Exiting the Beltline
09/09/2015 02:56PM ● Published by Aubray Onderik
By: Bill McFadyen
Musing in black and white does wonders for my soul. The financial reward, though, does not even cover the tab for the Father’s Day gifts lovingly charged to my account. Thankfully, the conversation on “community” happened during a walk-through prior to the next day’s real estate closing (which is how McFadyen bills really get paid). My counterpart was a military wife. She had been in town a couple of years. Her family was headed to Fort Drum. Hers was a significantly different perspective from mine, as I was born in Highsmith Rainey Hospital and I have only lived elsewhere for four college years and two post-graduate years of independent study in Maui. I am a local. Fayetteville is easy for me. Many of you struggle to assimilate into this community.
We shared the view that Fayetteville can be a tough
place for that. She opined that actually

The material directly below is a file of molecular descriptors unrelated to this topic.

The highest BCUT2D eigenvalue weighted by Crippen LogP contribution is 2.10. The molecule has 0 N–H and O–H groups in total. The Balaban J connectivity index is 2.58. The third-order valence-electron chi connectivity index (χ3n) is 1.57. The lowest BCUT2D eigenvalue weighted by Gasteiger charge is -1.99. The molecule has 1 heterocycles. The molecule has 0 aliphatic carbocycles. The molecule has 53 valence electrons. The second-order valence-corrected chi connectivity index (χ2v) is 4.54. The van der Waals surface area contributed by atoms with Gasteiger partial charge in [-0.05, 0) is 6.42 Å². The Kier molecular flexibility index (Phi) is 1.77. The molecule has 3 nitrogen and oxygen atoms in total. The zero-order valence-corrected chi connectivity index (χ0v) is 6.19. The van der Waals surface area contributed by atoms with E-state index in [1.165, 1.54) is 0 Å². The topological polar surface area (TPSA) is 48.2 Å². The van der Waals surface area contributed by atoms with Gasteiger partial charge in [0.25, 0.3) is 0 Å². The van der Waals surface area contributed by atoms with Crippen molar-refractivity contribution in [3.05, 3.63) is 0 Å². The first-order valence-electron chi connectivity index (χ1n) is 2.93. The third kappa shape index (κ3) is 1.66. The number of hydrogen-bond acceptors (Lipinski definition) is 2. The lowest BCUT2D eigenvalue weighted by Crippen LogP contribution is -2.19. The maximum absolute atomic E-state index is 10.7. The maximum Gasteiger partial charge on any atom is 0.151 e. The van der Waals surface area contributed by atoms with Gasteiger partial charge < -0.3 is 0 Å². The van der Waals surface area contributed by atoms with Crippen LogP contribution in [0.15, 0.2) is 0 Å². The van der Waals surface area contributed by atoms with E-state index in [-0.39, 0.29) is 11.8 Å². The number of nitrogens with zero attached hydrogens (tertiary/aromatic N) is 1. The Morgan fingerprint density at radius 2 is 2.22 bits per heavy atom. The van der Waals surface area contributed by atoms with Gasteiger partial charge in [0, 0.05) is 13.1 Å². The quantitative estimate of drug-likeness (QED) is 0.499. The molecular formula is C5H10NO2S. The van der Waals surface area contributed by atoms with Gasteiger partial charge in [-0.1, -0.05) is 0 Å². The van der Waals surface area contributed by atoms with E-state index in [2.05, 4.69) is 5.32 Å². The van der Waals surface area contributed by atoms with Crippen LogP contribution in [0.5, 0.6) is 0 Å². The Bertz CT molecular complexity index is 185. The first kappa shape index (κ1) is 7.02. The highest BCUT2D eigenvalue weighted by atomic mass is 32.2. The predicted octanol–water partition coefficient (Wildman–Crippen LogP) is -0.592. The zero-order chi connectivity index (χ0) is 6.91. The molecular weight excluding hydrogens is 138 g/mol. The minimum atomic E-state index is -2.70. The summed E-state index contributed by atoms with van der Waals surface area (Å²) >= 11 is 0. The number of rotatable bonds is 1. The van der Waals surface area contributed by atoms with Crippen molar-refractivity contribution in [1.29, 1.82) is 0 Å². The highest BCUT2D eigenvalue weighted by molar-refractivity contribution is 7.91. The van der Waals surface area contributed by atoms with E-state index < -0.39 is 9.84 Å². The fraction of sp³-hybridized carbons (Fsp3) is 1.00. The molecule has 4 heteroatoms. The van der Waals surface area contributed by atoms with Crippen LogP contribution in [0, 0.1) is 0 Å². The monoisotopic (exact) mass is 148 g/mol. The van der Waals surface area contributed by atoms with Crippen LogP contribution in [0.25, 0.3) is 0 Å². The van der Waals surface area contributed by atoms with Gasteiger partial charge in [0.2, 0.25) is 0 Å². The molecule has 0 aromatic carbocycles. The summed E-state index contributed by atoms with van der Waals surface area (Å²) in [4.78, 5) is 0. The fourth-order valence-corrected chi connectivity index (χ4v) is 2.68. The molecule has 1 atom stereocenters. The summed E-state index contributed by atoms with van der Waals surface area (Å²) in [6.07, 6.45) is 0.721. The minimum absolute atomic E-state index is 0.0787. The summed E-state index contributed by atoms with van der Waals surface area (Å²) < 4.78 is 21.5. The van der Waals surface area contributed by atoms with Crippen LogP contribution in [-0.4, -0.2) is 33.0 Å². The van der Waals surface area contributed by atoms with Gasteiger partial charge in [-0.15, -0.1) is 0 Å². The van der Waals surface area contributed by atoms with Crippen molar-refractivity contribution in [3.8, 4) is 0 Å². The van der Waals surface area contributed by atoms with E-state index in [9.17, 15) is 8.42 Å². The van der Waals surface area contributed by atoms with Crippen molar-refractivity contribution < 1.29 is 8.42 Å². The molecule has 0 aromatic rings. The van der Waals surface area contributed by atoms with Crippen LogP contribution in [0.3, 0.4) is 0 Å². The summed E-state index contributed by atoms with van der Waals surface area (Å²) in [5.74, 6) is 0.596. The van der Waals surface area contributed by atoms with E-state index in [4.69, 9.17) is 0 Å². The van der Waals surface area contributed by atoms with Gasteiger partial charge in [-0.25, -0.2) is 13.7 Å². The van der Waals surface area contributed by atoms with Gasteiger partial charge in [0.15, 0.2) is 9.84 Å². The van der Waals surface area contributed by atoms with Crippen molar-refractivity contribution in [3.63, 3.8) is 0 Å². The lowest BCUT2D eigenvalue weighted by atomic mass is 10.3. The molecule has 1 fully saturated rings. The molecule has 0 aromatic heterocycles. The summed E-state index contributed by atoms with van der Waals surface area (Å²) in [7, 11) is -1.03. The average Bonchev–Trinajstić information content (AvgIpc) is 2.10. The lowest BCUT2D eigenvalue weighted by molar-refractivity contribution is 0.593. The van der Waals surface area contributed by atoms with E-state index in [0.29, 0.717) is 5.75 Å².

this is a small town of people somewhat like me surrounded by 200,000 people
much like her.
They are committed to being here only for a little while. I likened the scenario to an imaginary beltline around a city. There are lots of places to get onto and off of the freeway, but there is always the hustled congestion of traffic driving round and round and round. Much of that traffic comes here and leaves here as a result of orders from the Commander in Chief. Often times that traffic whirls around Fayetteville for about two years and the people in those vehicles spend the whole time thinking how none of the exits lead to anything that makes it worth getting off the beltline. So for a couple of years, families like hers just drive.
Then there are the ones like her who managed to find a way into some compatible neighborhood with people who reached out and welcomed at the same time her family made efforts to assimilate. She told me of how they hated to leave now and of how she always saw people she knew at the grocery store or the Mexican restaurant. She lamented missing the upcoming year’s Halloween block party, especially given the frigidity of upstate New York. She and I were on opposite ends of a real estate transaction, but we had something very important in common. We both considered Fayetteville “home”.